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Margin Loans

IF YOU HOLD YOUR INVESTMENTS in a margin account at a brokerage firm, you can typically take out a margin loan equal to 50% of the account’s total value. This is the so-called initial margin requirement, and it effectively allows you to control investments worth twice as much as you could otherwise afford.

A margin loan doesn’t have to be used to purchase additional investments. Some folks use margin loans to buy cars or pay the kids’ college bills, in part because the alternative may be to sell winning stocks and thus trigger capital gains taxes. Your interest costs, however, are only tax-deductible if the margin loan is used to buy taxable investments.

Whatever your reason for borrowing, a margin loan has the potential to boost your returns if the market rises—and magnify your losses if it goes against you. Once you take out a margin loan, make sure your account continues to meet the margin maintenance requirements. Under FINRA rules, a margin loan must equal no more than 75% of your account’s total value. But brokerage firms can impose their own stricter rules, often insisting the loan be no more than 70% of the account’s value and sometimes less.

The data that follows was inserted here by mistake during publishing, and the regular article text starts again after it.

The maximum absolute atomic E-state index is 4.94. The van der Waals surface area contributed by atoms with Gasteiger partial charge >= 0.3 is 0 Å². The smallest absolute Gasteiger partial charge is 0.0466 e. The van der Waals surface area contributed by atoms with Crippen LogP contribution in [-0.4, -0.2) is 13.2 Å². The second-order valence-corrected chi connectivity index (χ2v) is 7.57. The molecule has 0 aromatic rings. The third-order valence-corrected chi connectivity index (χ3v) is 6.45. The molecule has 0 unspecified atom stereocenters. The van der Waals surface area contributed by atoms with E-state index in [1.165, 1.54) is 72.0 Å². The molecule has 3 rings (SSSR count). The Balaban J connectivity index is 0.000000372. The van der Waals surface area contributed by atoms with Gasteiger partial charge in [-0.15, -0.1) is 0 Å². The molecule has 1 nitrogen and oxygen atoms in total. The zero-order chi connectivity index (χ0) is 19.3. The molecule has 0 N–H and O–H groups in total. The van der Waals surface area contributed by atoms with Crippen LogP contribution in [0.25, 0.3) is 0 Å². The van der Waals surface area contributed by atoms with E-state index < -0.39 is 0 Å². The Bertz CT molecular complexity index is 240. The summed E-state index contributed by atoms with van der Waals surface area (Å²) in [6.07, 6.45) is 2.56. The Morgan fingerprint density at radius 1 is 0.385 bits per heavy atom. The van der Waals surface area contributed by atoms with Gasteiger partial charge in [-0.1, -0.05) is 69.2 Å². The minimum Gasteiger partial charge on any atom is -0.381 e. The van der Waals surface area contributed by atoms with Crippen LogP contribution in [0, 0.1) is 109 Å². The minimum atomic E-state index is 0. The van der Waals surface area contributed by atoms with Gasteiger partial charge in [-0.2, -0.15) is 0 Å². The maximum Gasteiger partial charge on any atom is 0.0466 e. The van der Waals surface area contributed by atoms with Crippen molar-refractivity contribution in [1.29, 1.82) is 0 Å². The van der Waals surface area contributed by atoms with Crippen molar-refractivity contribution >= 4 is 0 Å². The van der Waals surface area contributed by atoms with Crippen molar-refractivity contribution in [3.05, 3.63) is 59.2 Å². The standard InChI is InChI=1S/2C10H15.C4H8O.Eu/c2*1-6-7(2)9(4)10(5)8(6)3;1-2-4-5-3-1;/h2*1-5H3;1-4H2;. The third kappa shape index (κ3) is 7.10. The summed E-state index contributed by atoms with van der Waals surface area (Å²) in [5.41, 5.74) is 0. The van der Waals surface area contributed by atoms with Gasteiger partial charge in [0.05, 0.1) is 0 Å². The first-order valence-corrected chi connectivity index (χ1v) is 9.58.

Suppose you deposited $10,000 in a brokerage account and then borrowed another $10,000 to buy additional stocks, so you controlled $20,000 of shares. If your stocks fall 29%, to $14,200, your $10,000 loan would equal more than 70% of the account’s total value—and, depending on the brokerage firm’s rules, you could receive a margin call.

At that juncture, you would need to reduce the loan as a percentage of the account’s total value by either adding securities or cash to the account or by selling holdings to repay part of the margin loan. Be warned: Your brokerage firm may not call you before selling securities to meet margin requirements, so it’s best to monitor the account carefully and take action before a margin call is a possibility.

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